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Pivot: A Practical Example, Part 5 - Localization

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Pivot: A Practical Example, Part 5 - Localization

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This is the last in a series of five articles that walk through the implementation of a simple but practical Pivot application called Stock Tracker. The previous article discussed data binding. This section covers Pivot's support for localization.

Note that Pivot's markup language, WTKX, and the means by which a Pivot application loads a WTKX file, changed slightly between the fourth and fifth articles. The previous articles in the series have not been updated to reflect these changes, though the tutorials on which the articles were based have been updated. They can be found in the "Quick Start Example" section of the Pivot Tutorial. -- Greg Brown

In Java, any translatable text is generally stored in a set of localized property files called "resource bundles". The appropriate file is loaded at runtime for either the default locale or an explicitly selected non-default locale. While it is possible to use standard Java resource bundles in a Pivot application, Pivot adds support for JSON-based resource bundles that are slightly more flexible the built-in properties-based bundles. JSON resource bundles allow developers to more easily work with UTF-8 encoded resource strings, and also natively support hierarchical data, which can only be simulated when using properties files.

Stock Tracker provides two resource files, one for English users and one for French-speaking users:


{   stockTracker: "Pivot Stock Tracker",
symbol: "Symbol",
companyName: "Company",
value: "Value",
openingValue: "Open",
highValue: "High",
lowValue: "Low",
change: "Change",
volume: "Volume",
addSymbol: "Add symbol",
removeSymbol: "Remove selected symbols",
lastUpdate: "Last Update",
dataProvidedBy: "Data provided by",
yahooFinance: "Yahoo! Finance"


{   stockTracker: "La Bourse Pivot",
symbol: "Code",
companyName: "Société",
value: "Cours",
openingValue: "Ouverture",
highValue: "+ Haut",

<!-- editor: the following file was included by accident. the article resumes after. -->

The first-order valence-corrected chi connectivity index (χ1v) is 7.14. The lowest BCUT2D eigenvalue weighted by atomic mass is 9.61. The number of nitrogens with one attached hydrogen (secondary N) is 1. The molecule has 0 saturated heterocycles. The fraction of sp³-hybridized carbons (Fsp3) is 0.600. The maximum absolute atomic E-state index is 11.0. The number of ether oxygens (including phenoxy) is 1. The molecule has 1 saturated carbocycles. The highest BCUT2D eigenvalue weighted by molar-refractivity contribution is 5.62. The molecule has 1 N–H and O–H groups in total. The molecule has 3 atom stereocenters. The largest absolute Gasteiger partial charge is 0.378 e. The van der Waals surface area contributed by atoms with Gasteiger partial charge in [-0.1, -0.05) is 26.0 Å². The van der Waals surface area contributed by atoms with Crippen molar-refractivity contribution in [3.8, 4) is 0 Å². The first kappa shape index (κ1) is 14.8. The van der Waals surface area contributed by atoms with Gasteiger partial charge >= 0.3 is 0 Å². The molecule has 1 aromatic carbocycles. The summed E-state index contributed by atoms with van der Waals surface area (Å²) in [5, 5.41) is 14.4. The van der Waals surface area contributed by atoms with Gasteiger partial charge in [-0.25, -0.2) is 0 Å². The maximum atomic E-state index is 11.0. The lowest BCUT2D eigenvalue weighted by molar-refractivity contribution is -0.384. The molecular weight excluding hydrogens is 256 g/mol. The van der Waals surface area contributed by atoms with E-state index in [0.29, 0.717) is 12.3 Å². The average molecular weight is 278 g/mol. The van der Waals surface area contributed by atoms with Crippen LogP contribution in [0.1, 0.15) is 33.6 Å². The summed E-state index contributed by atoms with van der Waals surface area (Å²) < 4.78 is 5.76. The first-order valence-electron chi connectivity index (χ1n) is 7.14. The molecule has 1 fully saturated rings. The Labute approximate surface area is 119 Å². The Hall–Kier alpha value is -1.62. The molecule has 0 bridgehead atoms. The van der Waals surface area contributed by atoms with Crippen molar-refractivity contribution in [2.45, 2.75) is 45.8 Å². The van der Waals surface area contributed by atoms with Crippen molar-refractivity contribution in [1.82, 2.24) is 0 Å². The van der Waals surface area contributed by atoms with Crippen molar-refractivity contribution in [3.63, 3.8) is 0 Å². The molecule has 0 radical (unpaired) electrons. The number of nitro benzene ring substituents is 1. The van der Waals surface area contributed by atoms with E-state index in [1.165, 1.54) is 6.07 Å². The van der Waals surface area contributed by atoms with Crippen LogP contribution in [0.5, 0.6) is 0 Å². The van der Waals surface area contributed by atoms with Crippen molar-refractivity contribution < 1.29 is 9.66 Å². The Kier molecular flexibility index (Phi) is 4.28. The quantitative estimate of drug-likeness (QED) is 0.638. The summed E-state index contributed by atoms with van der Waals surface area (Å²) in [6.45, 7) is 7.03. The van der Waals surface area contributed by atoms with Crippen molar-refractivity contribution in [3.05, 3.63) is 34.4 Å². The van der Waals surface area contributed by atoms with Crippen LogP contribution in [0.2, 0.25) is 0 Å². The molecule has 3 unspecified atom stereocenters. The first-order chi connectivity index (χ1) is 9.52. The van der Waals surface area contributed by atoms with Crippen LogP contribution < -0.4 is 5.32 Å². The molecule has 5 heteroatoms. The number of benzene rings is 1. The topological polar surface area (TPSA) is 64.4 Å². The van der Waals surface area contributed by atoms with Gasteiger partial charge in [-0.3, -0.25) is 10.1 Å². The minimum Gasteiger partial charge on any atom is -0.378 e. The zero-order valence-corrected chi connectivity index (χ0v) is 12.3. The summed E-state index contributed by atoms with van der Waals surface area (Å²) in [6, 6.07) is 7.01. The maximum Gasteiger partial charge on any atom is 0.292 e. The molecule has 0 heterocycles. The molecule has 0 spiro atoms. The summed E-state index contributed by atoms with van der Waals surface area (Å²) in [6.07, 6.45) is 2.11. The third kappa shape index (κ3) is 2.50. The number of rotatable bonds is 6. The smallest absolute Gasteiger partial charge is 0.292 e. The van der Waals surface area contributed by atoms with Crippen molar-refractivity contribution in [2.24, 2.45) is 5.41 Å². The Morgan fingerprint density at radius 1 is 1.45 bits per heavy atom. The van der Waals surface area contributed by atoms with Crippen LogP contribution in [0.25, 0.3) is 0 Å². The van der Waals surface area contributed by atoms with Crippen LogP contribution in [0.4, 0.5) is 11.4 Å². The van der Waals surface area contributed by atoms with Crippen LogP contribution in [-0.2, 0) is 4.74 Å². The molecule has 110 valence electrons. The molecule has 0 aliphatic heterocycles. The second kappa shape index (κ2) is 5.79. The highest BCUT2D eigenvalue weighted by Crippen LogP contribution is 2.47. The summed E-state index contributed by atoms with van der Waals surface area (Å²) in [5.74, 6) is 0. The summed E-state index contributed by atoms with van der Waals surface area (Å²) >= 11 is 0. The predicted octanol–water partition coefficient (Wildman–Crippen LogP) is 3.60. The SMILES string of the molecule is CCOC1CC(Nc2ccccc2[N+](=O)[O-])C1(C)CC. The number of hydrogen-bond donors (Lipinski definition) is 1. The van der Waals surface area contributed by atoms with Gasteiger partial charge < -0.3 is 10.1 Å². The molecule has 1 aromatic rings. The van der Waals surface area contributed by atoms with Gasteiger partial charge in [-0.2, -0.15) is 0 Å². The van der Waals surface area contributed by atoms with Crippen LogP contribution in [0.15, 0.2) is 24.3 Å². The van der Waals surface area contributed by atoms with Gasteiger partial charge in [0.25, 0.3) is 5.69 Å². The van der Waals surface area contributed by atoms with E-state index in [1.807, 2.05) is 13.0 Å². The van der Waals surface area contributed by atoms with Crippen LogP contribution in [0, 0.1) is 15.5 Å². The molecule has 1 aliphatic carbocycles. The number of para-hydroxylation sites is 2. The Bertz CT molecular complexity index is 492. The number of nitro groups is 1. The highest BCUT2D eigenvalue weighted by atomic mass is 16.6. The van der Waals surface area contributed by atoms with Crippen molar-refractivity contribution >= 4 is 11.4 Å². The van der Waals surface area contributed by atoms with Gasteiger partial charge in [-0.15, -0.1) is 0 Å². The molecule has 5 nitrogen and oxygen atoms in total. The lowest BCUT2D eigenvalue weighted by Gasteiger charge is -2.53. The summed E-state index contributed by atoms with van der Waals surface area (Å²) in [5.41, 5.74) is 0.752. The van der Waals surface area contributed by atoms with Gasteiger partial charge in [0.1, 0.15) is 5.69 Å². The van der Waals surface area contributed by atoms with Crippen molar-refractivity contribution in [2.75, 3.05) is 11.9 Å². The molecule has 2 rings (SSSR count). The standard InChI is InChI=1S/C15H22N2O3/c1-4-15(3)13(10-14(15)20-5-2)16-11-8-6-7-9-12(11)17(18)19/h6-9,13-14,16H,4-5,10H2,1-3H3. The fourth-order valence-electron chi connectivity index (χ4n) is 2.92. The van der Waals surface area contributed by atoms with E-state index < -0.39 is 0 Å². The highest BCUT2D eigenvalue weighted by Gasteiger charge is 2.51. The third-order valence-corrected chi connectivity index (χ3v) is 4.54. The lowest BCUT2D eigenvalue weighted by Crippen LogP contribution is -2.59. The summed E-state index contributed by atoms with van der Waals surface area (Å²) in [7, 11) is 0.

lowValue: "+ Bas",
change: "Variation",
volume: "Volume",
addSymbol: "Ajouter un code",
removeSymbol: "Enlever codes sélectionnés",
lastUpdate: "Dernier échange",
dataProvidedBy: "Données fournies par",
yahooFinance: "Yahoo! Finance"

As we've seen, references to these string resources can be embedded directly within a WTKX file:

<Form styles="{rightAlignLabels:true, fieldAlignment:'right'}">
<Label Form.label="%value" textKey="value"/>
<Label wtkx:id="changeLabel" Form.label="%change" textKey="change"/>
<Label Form.label="%openingValue" textKey="openingValue"/>
<Label Form.label="%highValue" textKey="highValue"/>
<Label Form.label="%lowValue" textKey="lowValue"/>
<Label Form.label="%volume" textKey="volume"/>

The application loads the resources for the appropriate locale at startup, and the WTKX serializer handles the details of resource substitution so the developer doesn't have to worry about it:

String language = applicationContext.getProperty(LANGUAGE_PROPERTY_NAME);
locale = (language == null) ? Locale.getDefault() : new Locale(language);

resources = new Resources(getClass().getName(), locale, "UTF8");

WTKXSerializer wtkxSerializer = new WTKXSerializer(resources);
Component content = (Component)wtkxSerializer.readObject(...);

The following screenshot demonstrates the Stock Tracker application run using the "fr" locale:

No code changes are required; the same JAR files are used to execute both the English and French versions.

Not all localization requirements can be handled by WTKX alone, however. For example, Stock Tracker needs to manually handle the localization of the "last updated" message:

DateFormat dateFormat = DateFormat.getDateTimeInstance(DateFormat.LONG,
DateFormat.MEDIUM, locale);
String lastUpdateText = resources.get("lastUpdate")
+ ": " + dateFormat.format(new Date());

However, most static localization can be addressed in the WTKX source itself, making it very easy to build internationalized applications in Pivot.


The articles in this series demonstrate the implementation of a simple but complete application implemented in Pivot. They discuss features common to many "real-world" applications, including UI markup, event handling, server communication, data binding, and internationalization, and should provide a good starting point for any developer interested in working with Pivot.


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